It would help if the State of Maryland was more business-friendly to small businesses, as Texas is. People come to Texas, and more specifically Austin, from California and New York because the environment is notably friendly to small business. More business would be created in Maryland with better business policy. It might even attract out of state growth.

Beyond that though, meetups are important but meetups don’t create value if the conversations end at the meetup. The idea of building something – a prototype – as you might get out of a Startup Weekend is good… if it continues afterwards from prototype to business product.

But I think the biggest thing that makes community grow is collaboration and the willing to share ideas without being defensive, sharing resources without being possessive, sharing physical space without being prohibitive. It takes more that an entrepreneurs flying solo behind his Macbook Pro in a coffee shop, but it takes less than structured office space with prohibitive managerial org charts.

It doesn’t take sacrificing lifestyle on the altar of work, but it does take entrepreneurs willing to gut out ideas by working with other entrepreneurs and customers and transparently sharing war stories of success and failure while helping to mentor others new to the space.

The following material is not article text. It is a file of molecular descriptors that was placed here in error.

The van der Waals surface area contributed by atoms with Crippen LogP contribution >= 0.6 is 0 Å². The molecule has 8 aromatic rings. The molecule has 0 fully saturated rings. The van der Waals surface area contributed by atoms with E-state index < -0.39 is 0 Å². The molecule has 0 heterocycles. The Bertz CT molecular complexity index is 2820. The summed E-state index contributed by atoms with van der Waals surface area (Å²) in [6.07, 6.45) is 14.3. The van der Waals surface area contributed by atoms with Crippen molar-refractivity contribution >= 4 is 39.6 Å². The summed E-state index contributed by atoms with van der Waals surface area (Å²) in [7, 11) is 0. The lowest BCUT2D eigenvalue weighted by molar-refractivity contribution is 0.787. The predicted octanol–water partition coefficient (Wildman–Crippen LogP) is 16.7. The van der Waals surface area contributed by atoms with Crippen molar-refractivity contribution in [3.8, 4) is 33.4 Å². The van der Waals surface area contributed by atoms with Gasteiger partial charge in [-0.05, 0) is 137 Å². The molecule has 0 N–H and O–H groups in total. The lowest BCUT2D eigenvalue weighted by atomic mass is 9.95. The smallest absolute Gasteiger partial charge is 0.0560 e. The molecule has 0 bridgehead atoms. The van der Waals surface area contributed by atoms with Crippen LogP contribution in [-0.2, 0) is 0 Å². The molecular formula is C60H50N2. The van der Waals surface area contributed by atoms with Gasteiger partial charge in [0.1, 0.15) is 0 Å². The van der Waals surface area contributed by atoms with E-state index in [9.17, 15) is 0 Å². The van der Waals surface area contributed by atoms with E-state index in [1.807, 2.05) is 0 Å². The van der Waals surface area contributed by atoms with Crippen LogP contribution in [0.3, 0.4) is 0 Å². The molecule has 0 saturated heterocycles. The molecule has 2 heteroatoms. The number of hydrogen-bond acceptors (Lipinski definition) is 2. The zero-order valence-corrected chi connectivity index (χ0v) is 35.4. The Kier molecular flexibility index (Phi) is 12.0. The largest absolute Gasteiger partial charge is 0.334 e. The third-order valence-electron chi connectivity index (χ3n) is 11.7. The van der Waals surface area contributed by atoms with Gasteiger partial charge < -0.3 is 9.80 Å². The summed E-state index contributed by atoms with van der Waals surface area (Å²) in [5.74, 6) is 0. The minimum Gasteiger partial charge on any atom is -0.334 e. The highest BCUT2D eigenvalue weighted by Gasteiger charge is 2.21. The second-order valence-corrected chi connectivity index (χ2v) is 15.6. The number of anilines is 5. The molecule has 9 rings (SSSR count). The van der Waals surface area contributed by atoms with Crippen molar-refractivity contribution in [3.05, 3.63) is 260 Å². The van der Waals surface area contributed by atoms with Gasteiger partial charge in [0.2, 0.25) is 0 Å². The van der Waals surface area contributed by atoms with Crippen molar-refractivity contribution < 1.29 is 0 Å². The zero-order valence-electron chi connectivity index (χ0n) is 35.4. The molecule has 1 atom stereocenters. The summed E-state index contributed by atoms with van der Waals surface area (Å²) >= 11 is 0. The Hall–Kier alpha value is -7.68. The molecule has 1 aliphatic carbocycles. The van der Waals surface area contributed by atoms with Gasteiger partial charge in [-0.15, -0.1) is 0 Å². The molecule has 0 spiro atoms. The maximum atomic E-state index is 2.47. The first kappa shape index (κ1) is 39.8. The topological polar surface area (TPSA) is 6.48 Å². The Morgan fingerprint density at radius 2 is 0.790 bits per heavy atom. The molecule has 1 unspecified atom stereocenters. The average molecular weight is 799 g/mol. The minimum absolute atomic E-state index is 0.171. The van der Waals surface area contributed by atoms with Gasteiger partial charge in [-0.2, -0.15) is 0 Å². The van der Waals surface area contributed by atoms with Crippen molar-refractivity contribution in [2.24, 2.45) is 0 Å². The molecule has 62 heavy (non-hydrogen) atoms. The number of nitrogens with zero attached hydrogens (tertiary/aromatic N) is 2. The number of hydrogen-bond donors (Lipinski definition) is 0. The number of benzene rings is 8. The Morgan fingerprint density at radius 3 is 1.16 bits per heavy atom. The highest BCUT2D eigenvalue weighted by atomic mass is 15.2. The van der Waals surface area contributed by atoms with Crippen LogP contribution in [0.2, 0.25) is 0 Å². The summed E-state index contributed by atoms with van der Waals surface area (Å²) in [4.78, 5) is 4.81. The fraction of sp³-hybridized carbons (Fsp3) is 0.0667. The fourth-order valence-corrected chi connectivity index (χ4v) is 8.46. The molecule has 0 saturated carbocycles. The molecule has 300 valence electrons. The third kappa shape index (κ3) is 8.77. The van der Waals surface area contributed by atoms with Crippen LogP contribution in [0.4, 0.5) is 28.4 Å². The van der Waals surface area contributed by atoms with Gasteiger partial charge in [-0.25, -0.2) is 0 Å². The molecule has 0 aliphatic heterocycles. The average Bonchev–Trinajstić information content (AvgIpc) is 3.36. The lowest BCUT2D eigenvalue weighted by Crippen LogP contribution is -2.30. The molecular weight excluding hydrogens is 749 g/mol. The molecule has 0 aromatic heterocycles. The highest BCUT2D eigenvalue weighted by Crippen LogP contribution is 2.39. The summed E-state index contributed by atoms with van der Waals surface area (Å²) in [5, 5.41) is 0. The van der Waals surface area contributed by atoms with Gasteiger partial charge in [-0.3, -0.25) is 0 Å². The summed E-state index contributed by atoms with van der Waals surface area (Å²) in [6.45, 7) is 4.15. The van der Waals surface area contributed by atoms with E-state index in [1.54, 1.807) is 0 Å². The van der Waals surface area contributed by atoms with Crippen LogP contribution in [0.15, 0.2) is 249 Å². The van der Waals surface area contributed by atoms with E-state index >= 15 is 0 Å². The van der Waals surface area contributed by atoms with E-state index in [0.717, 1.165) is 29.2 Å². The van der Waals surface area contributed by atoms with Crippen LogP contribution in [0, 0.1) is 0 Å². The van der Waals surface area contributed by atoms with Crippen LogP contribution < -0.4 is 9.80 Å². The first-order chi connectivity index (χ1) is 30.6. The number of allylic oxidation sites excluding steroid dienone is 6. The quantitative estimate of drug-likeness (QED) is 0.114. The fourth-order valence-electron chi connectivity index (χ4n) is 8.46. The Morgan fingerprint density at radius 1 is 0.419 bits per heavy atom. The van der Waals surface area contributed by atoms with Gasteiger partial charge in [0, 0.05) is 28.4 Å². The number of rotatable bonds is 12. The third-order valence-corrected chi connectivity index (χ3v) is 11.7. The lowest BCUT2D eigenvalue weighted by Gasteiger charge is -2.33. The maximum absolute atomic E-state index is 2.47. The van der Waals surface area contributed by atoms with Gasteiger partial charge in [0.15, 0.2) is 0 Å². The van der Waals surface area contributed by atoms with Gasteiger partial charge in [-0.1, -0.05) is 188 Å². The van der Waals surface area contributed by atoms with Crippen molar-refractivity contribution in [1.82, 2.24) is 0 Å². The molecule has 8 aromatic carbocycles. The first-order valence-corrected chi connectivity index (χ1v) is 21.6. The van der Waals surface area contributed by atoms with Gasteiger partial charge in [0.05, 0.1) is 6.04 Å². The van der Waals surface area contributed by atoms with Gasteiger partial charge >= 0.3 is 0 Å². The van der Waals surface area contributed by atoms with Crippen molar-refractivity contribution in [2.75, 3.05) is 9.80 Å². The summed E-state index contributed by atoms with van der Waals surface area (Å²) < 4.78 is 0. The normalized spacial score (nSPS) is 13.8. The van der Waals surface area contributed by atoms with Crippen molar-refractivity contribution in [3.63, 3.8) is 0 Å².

It does takes the karmaic “pay it forward” approach without fiefdoms and regional rivalries to ensure that a rising tide raises all ships. What you put in to other companies you have no direct stake in, but can help with informal advice (when solicited) makes for a circle of life that encourages a community to exceed expectations and move from one level to the next. Mentorship is not an ROI term, but it is critical to the ecosystem.

Am I off-base in my thinking here?

SXSWi at the Austin Convention Center

Working SXSW (And How I Will Be Hired)

SXSW Interactive is now over and with it comes a big long exhale. For those who were here who I saw, it is always good to catch up and meet new people. For those I missed, let’s connect online somewhere.

This year I came with one goal in mind: to find a job. I didn’t come for the parties. I didn’t come for the constant, lame fist pumping and business card sluttery. I came to find a job. To that end, I did not get a badge. That may seem counter-intuitive but, in fact, worked tremendously in my favor. Every day of the event, I tracked down people who I thought could help me in some way. Shameless? Perhaps. The reality is that karma is always something that goes around.

Photo by AllAboutGeorge on Flickr